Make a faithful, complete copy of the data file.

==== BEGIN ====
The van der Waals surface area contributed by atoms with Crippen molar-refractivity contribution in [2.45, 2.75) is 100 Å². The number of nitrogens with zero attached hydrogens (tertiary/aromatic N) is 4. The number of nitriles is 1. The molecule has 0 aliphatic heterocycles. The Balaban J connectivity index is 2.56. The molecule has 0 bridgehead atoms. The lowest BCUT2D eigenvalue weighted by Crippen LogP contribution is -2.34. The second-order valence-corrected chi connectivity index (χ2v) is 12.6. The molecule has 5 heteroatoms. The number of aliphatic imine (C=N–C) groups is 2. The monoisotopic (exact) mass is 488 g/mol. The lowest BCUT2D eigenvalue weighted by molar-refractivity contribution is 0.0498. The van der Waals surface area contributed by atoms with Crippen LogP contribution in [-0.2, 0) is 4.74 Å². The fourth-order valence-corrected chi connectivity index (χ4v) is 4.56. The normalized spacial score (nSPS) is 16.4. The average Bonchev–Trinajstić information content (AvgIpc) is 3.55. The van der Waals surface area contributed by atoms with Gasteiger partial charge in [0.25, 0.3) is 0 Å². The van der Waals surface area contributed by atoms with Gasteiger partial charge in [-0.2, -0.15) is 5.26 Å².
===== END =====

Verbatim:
The van der Waals surface area contributed by atoms with Crippen molar-refractivity contribution in [2.45, 2.75) is 100 Å². The number of nitrogens with zero attached hydrogens (tertiary/aromatic N) is 4. The number of nitriles is 1. The molecule has 0 aliphatic heterocycles. The Balaban J connectivity index is 2.56. The molecule has 0 bridgehead atoms. The lowest BCUT2D eigenvalue weighted by Crippen LogP contribution is -2.34. The second-order valence-corrected chi connectivity index (χ2v) is 12.6. The molecule has 5 heteroatoms. The number of aliphatic imine (C=N–C) groups is 2. The monoisotopic (exact) mass is 488 g/mol. The lowest BCUT2D eigenvalue weighted by molar-refractivity contribution is 0.0498. The van der Waals surface area contributed by atoms with Crippen LogP contribution in [-0.2, 0) is 4.74 Å². The fourth-order valence-corrected chi connectivity index (χ4v) is 4.56. The normalized spacial score (nSPS) is 16.4. The average Bonchev–Trinajstić information content (AvgIpc) is 3.55. The van der Waals surface area contributed by atoms with Gasteiger partial charge in [0.25, 0.3) is 0 Å². The van der Waals surface area contributed by atoms with Gasteiger partial charge in [-0.2, -0.15) is 5.26 Å².